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Double-Consciousness and Its Impact On Black Self Esteem
In his groundbreaking book “The Souls of Black Folk,” sociologist, historian, and Pan-Africanist civil rights activist W.E.B Du Bois’ coined the concept “double consciousness,”which he described as “this sense of always looking at one’s self through the eyes of others.” While Du Bois’ published his work in 1903, for many Black Americans and their lived experience, double consciousness is still a relevant concept.
From a social philosophy perspective, it speaks to the inward “twoness,” experienced by Blacks because of the racialized oppression and devaluation we have encountered in a white-dominated society. Du Bois described it as a “sensation,” a self-consciousness which falls short of a “true” consciousness. It’s a paradoxical feeling of “two-ness,” of conflicting “thoughts,” “striving” and “ideals.”
Du Bois asserts that “double-consciousness” often forces Black folks to continually view themselves not only as who they really are but by how they might be perceived by outsiders. The effects of this, he says, is a deep and relentless conflict between one’s internal world and predominant external reality.
It was as a 6th grader at a predominantly white Catholic school in Columbus, Ohio that I first began to experience this conflict. Having previously been at a school that swung in the other direction (approximately 70% Black, 30% White), I found myself disoriented by the environment I found myself in.
Somehow subconsciously, I began to realize that in order to be accepted by my school teachers and peers, I needed to act and speak white. No longer was my neighborhood lexicon which included terms, phrases, and behaviors like “give me five, on the black hand side; what’s up my man; and adorning a “Afro” pick in my hair” a safe harbor in this sea of vanilla.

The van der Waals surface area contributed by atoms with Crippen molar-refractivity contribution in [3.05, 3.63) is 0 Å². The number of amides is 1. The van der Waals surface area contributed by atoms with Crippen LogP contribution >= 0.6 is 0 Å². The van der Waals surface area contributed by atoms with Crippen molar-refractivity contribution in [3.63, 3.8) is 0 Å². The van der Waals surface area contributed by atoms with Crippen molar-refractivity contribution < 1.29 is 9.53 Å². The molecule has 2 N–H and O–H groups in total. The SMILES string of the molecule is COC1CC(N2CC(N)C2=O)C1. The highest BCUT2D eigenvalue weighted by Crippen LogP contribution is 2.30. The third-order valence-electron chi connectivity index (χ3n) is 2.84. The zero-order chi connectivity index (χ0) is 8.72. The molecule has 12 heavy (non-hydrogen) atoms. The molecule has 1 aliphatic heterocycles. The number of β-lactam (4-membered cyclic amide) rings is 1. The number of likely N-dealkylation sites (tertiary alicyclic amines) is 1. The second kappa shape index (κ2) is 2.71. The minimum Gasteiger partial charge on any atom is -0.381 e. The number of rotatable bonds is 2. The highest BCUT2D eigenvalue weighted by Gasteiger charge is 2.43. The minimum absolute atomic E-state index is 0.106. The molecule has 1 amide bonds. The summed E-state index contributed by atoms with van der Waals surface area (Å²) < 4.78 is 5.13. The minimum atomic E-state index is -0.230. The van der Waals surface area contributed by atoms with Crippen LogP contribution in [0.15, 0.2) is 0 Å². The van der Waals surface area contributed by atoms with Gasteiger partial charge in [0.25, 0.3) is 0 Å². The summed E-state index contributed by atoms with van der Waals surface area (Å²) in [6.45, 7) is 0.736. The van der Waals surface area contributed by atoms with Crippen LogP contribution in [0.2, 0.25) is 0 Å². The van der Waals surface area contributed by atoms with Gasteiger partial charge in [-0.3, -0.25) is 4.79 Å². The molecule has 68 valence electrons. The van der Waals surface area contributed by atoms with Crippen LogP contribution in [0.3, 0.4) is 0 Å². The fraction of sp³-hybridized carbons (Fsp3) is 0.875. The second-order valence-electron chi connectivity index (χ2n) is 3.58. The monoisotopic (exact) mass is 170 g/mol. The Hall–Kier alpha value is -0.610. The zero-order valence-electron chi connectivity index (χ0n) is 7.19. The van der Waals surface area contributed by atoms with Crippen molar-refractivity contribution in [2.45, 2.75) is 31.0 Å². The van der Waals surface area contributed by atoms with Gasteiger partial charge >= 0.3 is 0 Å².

Recently I was reminded of this at a local chamber of commerce event held in Denver where I and the Master of Ceremony were the only proverbial “Flies In The Buttermilk” amid a sea of over 300 fellow attendees.
Many Black Americans find it taxing to come face-to-face with double-consciousness on a daily basis. It’s exhausting to acknowledge what is widely known among my chocolate brothas and sistas as the “Black Tax,” the notion that Black people have to work twice as hard in order to receive the same level of recognition as White Americans.
According to the report entitled. Stuck On The Ladder: Intragenerational Wealth Mobility in the United States, “the median white family in 2019 had a net worth of about $188,000, almost eight times the net worth of the median Black family ($24,000). Differences in mean wealth are even larger: The average white family has about $841,000 more than the average Black family”
So when it comes to advancement in the workplace and society at large, double consciousness and its chilling impact on Black self-esteem is an ever present reality.
As Du Bois chronicled in his writings, Black Americans bore the same duties as White citizens but experienced few civil rights. In an article entitled "Strivings of the Negro People," published in The Atlantic in 1897, he wrote, "To be a poor man is hard, but to be a poor race in a land of dollars is the very bottom of hardships."
This unresolved tension of “two-ness” has also made it challenging for Black Americans to become fully immersed as socio-cultural citizens leading at times to two contradictory worlds: the Black world and the White (American) worlds. For Black Americans the omnipresent nature of this pervasive scenario has insured our invisibility and exclusion from our full humanity.
The broader impact of “double-consciousness” on Black self-esteem is thoughtfully captured in Bell Hooks book "Rock My Soul: Black People and Self-Esteem.” In an excerpt, Hooks notes:
“We black folks have been unwilling to break through our denial and deal with the truth that crippling low self-esteem has reached epidemic proportions in our lives because it seems like it’s just not a deep enough diagnosis.”
She then goes on to add:
“To a grave extent African Americans have colluded with the dominant culture in refusing to document in a substantive way the ongoing psychological impact of traumatic violence. Throughout our history in this nation, black people and society as a whole have wanted to minimize the reality of trauma in black life. It has been easier for everyone to focus on issues of material survival and see material deprivation as the reason for our continued collective subordinated status than to place the issue of trauma and recovery on our agendas.”
Ultimately, Bell believed that “like traumatized people, we need to understand the past in order to reclaim the present and the future. Therefore, an understanding of psychological trauma begins with rediscovering history.”
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